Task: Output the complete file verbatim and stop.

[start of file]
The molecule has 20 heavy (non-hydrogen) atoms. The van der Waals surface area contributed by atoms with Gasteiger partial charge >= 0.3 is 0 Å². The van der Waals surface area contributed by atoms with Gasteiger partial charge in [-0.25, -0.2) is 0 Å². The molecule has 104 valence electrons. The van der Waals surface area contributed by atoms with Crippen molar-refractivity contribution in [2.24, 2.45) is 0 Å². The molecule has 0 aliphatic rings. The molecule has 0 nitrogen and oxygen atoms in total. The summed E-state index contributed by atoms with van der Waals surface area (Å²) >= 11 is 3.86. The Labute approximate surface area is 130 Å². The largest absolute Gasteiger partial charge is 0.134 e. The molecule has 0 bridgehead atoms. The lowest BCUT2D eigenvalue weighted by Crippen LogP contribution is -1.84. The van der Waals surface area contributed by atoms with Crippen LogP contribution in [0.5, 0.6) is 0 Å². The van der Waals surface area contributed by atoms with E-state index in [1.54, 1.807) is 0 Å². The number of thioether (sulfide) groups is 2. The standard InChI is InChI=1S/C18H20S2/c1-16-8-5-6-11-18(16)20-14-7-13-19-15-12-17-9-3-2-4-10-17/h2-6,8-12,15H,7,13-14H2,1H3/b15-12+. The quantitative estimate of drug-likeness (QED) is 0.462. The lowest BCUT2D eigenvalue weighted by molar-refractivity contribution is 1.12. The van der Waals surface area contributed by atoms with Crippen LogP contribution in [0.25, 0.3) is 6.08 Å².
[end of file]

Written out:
The molecule has 20 heavy (non-hydrogen) atoms. The van der Waals surface area contributed by atoms with Gasteiger partial charge >= 0.3 is 0 Å². The van der Waals surface area contributed by atoms with Gasteiger partial charge in [-0.25, -0.2) is 0 Å². The molecule has 104 valence electrons. The van der Waals surface area contributed by atoms with Crippen molar-refractivity contribution in [2.24, 2.45) is 0 Å². The molecule has 0 aliphatic rings. The molecule has 0 nitrogen and oxygen atoms in total. The summed E-state index contributed by atoms with van der Waals surface area (Å²) >= 11 is 3.86. The Labute approximate surface area is 130 Å². The largest absolute Gasteiger partial charge is 0.134 e. The molecule has 0 bridgehead atoms. The lowest BCUT2D eigenvalue weighted by Crippen LogP contribution is -1.84. The van der Waals surface area contributed by atoms with Crippen LogP contribution in [0.5, 0.6) is 0 Å². The van der Waals surface area contributed by atoms with E-state index in [1.54, 1.807) is 0 Å². The number of thioether (sulfide) groups is 2. The standard InChI is InChI=1S/C18H20S2/c1-16-8-5-6-11-18(16)20-14-7-13-19-15-12-17-9-3-2-4-10-17/h2-6,8-12,15H,7,13-14H2,1H3/b15-12+. The quantitative estimate of drug-likeness (QED) is 0.462. The lowest BCUT2D eigenvalue weighted by molar-refractivity contribution is 1.12. The van der Waals surface area contributed by atoms with Crippen LogP contribution in [0.25, 0.3) is 6.08 Å².